- Checking this register may attract a fee.
Buying a car that still has finance owed by the previous owner becomes a matter of trust; Australian law dictates the buyer is responsible for checking if there are any debts owed on the car, so if you buy a car with finance on it, you could lose the car if the previous owner doesn't pay off that debt.
If you trust the person then buying a car under finance can be as easy as buying one without it, but you should check with the Personal Properties Security Register (PPSR) if you don't.
There are countless car buying sites in Australia, and it's impossible to say which is the best since there are merits to all of them. The most popular, however, are sites such as Carsales, Carsguide, Drive.com.au, Car City, Trading Post, Autoline and Carpoint. You can also buy and sell cars on sites like eBay, Facebook Marketplace and Gumtree.
Based on price data for used cars sold in Australia between 2006 to 2018, Manheim’s Market Intelligence team reported used car sales in September and October saw below average prices in 12 out of 13 years – 92% of the time. In the opposite sense, vehicles sold in March and April have achieved prices above the annual average in 12 out of the 13 years. Read more here.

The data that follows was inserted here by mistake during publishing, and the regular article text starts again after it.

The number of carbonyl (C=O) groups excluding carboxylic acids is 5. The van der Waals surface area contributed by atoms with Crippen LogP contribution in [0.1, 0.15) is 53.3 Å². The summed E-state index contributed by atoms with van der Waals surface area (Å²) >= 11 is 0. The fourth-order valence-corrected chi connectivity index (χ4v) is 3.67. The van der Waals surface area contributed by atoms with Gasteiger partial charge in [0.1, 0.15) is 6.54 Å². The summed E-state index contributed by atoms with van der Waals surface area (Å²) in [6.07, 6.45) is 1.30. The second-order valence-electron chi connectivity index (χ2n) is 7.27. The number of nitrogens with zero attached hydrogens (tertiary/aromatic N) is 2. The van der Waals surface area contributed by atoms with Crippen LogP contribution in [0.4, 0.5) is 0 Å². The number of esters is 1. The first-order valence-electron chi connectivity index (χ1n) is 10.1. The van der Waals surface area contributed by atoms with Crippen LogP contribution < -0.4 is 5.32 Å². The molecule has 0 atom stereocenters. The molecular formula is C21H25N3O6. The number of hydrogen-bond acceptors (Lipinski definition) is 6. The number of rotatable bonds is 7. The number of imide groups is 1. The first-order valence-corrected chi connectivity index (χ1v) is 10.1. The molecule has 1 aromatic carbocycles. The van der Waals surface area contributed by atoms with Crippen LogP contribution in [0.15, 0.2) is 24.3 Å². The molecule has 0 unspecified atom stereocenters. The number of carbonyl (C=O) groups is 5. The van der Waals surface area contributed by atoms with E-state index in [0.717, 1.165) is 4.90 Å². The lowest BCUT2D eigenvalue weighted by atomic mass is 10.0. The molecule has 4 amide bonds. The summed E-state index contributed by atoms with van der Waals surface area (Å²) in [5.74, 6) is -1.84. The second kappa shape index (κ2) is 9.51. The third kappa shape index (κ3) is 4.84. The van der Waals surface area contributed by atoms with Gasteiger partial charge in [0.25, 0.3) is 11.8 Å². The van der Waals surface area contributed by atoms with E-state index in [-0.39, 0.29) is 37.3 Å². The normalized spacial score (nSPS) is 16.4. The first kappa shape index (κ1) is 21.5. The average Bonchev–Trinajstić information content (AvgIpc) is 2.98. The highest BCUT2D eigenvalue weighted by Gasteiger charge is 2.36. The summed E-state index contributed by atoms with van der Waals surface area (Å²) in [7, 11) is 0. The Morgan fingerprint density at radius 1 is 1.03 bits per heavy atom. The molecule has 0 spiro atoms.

A safe and sturdy car could also save yourself thousands of dollars in insurance excesses and repairs over the year, not to mention the significant personal costs of being involved in a serious accident. It’s also worth noting that your car insurance premiums might be lower with a safer car, as insurers do factor in the model of the car when handing out policies.
There are financial pitfalls to both car dealers and private sellers: you could end up paying too much after getting fleeced by a car salesman, or you could waste money on a car that breaks down the instant you’ve put your name on it. But private car sales can offer a better opportunity to save big money, so long as you do your due diligence.
There are some exceptions to paying stamp duty on new and used car purchases, such as if you’re on a disability pension, if the vehicle is used primarily to transport another disabled person, if you’re an eligible war veteran, etc. Read this stamp duty guide to find out more.